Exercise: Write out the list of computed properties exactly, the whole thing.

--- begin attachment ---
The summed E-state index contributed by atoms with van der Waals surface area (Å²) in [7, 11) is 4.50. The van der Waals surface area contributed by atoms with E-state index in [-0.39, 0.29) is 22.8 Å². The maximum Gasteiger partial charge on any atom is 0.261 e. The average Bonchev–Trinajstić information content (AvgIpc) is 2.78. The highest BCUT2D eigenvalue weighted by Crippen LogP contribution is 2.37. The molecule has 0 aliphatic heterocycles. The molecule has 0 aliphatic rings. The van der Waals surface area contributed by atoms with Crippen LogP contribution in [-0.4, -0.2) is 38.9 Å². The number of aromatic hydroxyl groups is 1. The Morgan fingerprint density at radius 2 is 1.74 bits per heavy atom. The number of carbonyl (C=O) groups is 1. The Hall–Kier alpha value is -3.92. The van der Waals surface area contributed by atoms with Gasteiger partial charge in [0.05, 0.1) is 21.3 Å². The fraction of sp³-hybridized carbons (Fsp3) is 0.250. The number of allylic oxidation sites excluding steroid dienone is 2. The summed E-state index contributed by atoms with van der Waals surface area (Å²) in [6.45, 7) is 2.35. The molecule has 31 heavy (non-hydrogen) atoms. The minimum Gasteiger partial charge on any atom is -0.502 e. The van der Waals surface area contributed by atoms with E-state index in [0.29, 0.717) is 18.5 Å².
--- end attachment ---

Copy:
The summed E-state index contributed by atoms with van der Waals surface area (Å²) in [7, 11) is 4.50. The van der Waals surface area contributed by atoms with E-state index in [-0.39, 0.29) is 22.8 Å². The maximum Gasteiger partial charge on any atom is 0.261 e. The average Bonchev–Trinajstić information content (AvgIpc) is 2.78. The highest BCUT2D eigenvalue weighted by Crippen LogP contribution is 2.37. The molecule has 0 aliphatic heterocycles. The molecule has 0 aliphatic rings. The van der Waals surface area contributed by atoms with Crippen LogP contribution in [-0.4, -0.2) is 38.9 Å². The number of aromatic hydroxyl groups is 1. The Morgan fingerprint density at radius 2 is 1.74 bits per heavy atom. The number of carbonyl (C=O) groups is 1. The Hall–Kier alpha value is -3.92. The van der Waals surface area contributed by atoms with Gasteiger partial charge in [0.05, 0.1) is 21.3 Å². The fraction of sp³-hybridized carbons (Fsp3) is 0.250. The number of allylic oxidation sites excluding steroid dienone is 2. The summed E-state index contributed by atoms with van der Waals surface area (Å²) in [6.45, 7) is 2.35. The molecule has 31 heavy (non-hydrogen) atoms. The minimum Gasteiger partial charge on any atom is -0.502 e. The van der Waals surface area contributed by atoms with E-state index in [0.29, 0.717) is 18.5 Å².